Staying Safe in a Tornado

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Staying Safe in a Tornado

Two simple words can put Texans on edge: severe weather.

Severe thunderstorms and tornadoes can cause death and destruction for those who aren't ready.

“The tornado season is upon us and we want to make sure that the residents of Athens and the  surrounding area are fully prepared if a tornado were to hit,” said Fire Marshal Lance West.

 Although the most violent tornadoes can level and blow away almost any house and those within it, extremely violent EF5 tornadoes are rare. Most tornadoes are much weaker. You can survive a tornado if you follow safety precautions. Here are three important tips from the CDC to help keep you and your family safe.

 No. 1 - Be prepared.

The best way to stay safe during a tornado is to be prepared with the following items:

  • Fresh batteries and a battery-operated TV, radio, or internet-enabled device to listen to the latest emergency weather information.
  • A tornado emergency plan including access to a safe shelter for yourself, your family, people with special needs, and your pets.
  • An emergency kit (including water, non-perishable food, and medication).
  • A list of important information, including telephone numbers.

 Be sure your children know what a tornado is, what tornado watches and warnings are, what county or parish they live in (warnings are typically issued by county or parish), and what makes a location a safe shelter, whether at home or at school.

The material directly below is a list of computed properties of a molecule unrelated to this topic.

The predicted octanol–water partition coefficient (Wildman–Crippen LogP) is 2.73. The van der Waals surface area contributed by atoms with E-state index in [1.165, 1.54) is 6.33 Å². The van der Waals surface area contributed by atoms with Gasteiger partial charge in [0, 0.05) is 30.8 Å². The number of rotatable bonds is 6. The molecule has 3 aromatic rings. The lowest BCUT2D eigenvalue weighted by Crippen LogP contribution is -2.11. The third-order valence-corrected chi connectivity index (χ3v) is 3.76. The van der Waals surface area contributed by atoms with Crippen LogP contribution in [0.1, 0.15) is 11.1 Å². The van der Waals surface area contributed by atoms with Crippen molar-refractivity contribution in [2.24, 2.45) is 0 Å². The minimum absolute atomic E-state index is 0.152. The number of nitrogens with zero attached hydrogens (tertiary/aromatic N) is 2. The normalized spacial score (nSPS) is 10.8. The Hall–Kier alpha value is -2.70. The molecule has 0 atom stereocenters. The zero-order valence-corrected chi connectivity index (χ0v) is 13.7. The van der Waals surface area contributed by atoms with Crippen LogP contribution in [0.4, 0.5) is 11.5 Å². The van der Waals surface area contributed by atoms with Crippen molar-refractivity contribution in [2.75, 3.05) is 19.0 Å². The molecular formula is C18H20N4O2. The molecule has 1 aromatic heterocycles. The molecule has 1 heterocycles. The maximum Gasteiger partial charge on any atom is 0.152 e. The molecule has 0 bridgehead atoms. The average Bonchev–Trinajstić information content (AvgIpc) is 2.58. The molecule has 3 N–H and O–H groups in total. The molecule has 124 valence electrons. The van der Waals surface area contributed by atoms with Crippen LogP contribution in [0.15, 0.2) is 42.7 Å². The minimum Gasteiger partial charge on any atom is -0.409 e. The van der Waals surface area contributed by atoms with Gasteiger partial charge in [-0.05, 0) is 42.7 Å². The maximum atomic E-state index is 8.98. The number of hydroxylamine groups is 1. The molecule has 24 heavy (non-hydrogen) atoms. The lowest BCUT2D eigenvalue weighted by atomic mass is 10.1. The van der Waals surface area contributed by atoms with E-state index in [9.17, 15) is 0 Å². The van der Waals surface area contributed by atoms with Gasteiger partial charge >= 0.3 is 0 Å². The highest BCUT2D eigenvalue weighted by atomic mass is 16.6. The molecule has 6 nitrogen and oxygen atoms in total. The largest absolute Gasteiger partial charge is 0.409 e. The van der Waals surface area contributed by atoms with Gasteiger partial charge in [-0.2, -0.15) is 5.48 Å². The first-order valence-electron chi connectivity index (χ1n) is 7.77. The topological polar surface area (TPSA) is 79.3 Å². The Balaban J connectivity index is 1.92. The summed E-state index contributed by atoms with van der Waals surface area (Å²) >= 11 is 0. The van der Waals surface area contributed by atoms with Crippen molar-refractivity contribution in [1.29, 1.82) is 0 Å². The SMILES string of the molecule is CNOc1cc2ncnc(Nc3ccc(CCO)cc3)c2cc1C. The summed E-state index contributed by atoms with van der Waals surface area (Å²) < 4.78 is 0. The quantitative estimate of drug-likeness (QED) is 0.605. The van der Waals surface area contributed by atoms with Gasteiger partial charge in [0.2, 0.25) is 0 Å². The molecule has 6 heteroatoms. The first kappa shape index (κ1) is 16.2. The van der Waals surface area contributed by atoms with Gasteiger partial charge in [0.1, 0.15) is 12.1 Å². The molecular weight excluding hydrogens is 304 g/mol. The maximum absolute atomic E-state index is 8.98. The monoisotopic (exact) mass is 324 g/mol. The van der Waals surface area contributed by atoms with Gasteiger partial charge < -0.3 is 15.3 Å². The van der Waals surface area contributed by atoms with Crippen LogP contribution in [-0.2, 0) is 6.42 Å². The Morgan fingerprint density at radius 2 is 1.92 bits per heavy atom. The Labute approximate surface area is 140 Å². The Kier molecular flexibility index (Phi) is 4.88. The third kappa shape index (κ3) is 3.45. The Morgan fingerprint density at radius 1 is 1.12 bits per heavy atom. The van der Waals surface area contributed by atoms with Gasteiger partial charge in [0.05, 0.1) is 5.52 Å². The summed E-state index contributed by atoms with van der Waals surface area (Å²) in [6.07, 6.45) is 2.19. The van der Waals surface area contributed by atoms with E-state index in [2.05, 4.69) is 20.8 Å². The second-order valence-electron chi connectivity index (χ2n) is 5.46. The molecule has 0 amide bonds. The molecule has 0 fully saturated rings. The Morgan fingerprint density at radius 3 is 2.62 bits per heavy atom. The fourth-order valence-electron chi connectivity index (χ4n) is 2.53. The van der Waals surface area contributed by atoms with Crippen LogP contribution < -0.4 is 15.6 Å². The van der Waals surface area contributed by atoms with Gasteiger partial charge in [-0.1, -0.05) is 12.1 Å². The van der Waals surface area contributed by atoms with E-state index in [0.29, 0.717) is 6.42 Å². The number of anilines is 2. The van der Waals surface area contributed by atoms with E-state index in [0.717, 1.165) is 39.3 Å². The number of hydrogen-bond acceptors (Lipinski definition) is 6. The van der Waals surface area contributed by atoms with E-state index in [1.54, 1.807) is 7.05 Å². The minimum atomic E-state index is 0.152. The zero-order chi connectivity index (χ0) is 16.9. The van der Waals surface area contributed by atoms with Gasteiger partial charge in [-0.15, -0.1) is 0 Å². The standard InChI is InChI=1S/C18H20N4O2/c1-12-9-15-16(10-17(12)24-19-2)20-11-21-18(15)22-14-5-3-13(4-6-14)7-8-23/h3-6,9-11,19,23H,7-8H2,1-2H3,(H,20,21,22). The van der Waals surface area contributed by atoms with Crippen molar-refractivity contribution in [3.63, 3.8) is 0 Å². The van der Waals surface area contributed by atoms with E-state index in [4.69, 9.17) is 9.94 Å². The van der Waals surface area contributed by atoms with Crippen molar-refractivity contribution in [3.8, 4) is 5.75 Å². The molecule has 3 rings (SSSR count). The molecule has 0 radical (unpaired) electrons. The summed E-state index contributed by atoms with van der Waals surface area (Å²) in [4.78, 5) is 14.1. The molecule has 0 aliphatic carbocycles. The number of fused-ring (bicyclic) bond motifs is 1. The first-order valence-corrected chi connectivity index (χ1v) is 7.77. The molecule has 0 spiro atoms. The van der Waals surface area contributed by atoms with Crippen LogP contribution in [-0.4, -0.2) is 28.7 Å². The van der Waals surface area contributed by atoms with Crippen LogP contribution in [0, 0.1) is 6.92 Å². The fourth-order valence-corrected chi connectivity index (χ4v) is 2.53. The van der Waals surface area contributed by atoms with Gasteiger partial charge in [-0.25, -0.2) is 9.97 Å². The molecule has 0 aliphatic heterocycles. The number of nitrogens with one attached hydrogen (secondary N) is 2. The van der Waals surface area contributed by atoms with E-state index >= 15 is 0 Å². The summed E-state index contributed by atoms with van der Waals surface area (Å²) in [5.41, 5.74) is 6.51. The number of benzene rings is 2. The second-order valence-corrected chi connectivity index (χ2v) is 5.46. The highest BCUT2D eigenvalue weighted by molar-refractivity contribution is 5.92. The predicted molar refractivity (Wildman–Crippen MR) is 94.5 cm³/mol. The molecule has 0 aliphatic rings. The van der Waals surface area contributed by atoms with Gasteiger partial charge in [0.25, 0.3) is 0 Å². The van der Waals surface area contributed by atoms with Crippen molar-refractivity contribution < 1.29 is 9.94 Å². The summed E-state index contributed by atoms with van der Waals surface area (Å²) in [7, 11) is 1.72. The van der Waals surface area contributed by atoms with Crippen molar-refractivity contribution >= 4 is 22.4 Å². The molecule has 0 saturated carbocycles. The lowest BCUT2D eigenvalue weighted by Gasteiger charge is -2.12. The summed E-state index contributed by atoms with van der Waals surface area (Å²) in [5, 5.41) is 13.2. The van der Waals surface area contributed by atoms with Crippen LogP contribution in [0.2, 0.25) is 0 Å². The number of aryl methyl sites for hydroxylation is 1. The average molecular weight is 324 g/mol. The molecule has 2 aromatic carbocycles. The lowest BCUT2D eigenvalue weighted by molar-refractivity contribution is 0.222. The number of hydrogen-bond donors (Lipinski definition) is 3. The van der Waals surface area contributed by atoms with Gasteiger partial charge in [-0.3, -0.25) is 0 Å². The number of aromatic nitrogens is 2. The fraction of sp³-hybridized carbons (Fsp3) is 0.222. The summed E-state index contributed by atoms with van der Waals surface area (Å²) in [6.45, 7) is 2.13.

No. 2 -- Stay aware of weather conditions.

To protect yourself and your family from harm during a tornado, pay close attention to changing weather conditions in your area. If you know thunderstorms are expected, stay tuned to local radio and TV stations or an NOAA weather radio for further weather information. Some tornadoes strike rapidly without time for a tornado warning. The following weather signs may mean that a tornado is approaching:

  • A dark or green-colored sky.
  • A large, dark, low-lying cloud.
  • Large hail.
  • A loud roar that sounds like a freight train.

If you notice any of these conditions, take cover immediately, and keep tuned to local radio and TV stations or to a NOAA weather radio or check the internet.

No. 3 - Know where to shelter.

Falling and flying debris causes most deaths and injuries during a tornado. Although there is no completely safe place during a tornado, some locations are much safer than others.

  • Go to the basement or an inside room without windows on the lowest floor (bathroom, closet, center hallway).
  • If possible, avoid sheltering in a room with windows.
  • For added protection get under something sturdy (a heavy table or workbench). Cover your body with a blanket, sleeping bag or mattress. Protect your head with anything available.
  • Do not stay in a mobile home.

If you are outside or in a mobile home, find a nearby building preferably with a basement. If you are in a car, do not try to outrun a tornado but instead find the nearest sturdy building.

No one can know a tornado’s strength before it touches down, so keep up with local weather information, especially when thunderstorms are forecast. Following these tips will give you the best chance for staying safe in a tornado.

Information provided by the CDC, for more details:

https://www.cdc.gov/nceh/features/tornadosafety/index.html